The Swedish prime minister said on Tuesday that a recent run of attacks in the nation desecrated the Muslim holy book, the Quran, posed a “complex security situation.”
“As everyone is aware, we have a complex security situation both within and outside of Sweden.” “We have different narratives that are being spread,” Ulf Kristersson stated at a press conference in Stockholm with Justice Minister Gunnar Strommer.
“It could be to prevent Sweden from applying to NATO or to spread a false image of Sweden,” Kristersson added, vowing actions to safeguard Swedish nationals.
“There are also individuals spreading hateful messages.” “It is critical to prevent dangerous people from entering Sweden,” he emphasised. “We are currently in contact with Swedish intelligence services on a daily basis.” That is how serious we believe the issue is.
Kristersson claimed that tightening border restrictions will aid in identifying those entering the country who would pose a threat to national security. The measure will be decided by the government on Thursday.
Strommer, for one, emphasised the need of preventing “dangerous people from coming to Sweden.”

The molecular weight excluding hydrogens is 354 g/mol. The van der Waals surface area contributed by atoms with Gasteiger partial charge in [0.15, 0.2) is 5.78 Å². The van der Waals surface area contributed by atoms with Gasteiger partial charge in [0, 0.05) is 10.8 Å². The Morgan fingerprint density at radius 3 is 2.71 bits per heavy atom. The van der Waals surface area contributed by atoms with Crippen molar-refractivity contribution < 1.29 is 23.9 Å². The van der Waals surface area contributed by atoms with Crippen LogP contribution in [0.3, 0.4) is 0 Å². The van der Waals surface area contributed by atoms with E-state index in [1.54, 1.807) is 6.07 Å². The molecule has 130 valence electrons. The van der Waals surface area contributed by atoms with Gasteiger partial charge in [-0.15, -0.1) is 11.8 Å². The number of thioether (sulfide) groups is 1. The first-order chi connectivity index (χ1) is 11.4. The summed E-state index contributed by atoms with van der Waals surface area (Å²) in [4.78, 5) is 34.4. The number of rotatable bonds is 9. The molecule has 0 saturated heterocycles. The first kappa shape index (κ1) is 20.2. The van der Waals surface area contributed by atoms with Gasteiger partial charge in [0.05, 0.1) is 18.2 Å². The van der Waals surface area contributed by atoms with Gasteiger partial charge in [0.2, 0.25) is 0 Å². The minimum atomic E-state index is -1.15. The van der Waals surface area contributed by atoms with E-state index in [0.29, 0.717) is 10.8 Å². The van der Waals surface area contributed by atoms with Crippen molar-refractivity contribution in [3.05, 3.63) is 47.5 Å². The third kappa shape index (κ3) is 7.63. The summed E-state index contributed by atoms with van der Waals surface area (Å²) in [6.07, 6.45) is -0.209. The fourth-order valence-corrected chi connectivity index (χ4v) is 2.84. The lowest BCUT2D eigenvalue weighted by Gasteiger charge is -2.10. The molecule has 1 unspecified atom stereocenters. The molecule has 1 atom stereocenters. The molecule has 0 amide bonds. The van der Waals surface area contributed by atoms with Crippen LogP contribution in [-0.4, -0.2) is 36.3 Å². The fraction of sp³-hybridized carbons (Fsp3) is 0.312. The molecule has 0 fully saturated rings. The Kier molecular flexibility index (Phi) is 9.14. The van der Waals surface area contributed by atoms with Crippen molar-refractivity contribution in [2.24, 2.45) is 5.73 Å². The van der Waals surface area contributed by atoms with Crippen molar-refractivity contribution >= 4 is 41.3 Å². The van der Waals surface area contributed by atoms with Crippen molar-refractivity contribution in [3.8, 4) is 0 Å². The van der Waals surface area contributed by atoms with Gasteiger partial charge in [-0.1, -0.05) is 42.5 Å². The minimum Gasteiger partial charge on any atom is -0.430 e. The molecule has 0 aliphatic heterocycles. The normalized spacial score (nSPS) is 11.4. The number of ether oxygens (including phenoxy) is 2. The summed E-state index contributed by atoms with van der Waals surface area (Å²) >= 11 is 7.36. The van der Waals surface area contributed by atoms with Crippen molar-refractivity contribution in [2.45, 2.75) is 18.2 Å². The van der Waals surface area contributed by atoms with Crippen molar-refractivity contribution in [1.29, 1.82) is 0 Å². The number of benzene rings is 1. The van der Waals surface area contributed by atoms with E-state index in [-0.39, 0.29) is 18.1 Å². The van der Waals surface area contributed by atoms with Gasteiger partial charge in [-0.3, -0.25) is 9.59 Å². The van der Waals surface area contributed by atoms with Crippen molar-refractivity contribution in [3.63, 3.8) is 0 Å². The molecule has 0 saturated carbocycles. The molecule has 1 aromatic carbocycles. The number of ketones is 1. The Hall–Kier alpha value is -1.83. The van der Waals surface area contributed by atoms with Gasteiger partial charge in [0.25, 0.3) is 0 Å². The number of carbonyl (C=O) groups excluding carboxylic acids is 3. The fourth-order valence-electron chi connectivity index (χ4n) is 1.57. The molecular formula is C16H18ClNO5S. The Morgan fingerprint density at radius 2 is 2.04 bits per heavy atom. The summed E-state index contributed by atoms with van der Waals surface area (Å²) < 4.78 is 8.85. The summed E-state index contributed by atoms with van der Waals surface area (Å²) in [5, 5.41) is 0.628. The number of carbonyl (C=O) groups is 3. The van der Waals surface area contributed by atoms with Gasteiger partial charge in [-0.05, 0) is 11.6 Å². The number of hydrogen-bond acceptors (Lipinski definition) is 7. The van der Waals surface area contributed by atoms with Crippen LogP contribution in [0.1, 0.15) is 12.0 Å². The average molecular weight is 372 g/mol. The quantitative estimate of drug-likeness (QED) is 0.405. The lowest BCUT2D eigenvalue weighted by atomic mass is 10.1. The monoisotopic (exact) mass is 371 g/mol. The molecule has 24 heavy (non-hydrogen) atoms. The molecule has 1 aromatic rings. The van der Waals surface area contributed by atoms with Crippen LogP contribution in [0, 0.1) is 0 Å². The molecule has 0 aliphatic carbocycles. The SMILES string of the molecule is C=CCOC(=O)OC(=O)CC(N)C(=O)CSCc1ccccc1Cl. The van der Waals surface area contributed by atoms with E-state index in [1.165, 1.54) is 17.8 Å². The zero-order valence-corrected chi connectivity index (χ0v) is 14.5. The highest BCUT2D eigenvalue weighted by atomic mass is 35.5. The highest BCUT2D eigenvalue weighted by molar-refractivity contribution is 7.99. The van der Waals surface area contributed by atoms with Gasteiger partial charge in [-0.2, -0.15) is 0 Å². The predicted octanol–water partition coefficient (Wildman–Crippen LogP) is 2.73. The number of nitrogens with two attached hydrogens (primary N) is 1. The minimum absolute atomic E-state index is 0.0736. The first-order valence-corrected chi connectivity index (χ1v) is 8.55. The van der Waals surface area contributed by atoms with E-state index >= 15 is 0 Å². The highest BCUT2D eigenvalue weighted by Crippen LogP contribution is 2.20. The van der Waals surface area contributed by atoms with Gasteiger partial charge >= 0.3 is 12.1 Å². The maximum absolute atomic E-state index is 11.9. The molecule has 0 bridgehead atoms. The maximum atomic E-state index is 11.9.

“In practise, this means that checks on who enters Sweden must be tightened,” he added.
The justice minister also stated that police will be given greater authority to inspect vehicles and conduct body searches within Sweden.
His stated goal is to “strengthen police work and prevent threats to internal security.”
Legal changes to avoid provocations
According to Strommer, the government has no intentions to modify Sweden’s rule on agitation against an ethnic community in order to avoid future Quran burnings.
“The focus will instead be on looking into how the Public Order Act can be adjusted to give both police and the government greater powers to block such demonstrations, particularly when there is a heightened security risk,” he added.
One possible approach, he suggested, may be to deploy emergency powers granted to the government under the Public Order Act to prevent protests.
The alternative would be to revise the legislation, but this would need a complete government investigation that may span more than a year before giving suggestions, according to Strommer.
He stated that in order to respond swiftly to such occurrences, authorities will need to exercise their emergency powers under present legislation.
Salwan Momika, a 37-year-old Iraqi refugee in Sweden who has carried out similar acts against copies of the holy book in recent weeks, including one in front of the Swedish parliament on Monday, has withdrawn three requests for public gatherings to burn the Quran, according to public broadcaster SVT.
In recent months, there have been several incidents of Quran burning or desecration, as well as efforts by Islam phobic persons or organizations, particularly in northern European and Nordic nations, causing anger in Muslim countries and throughout the world.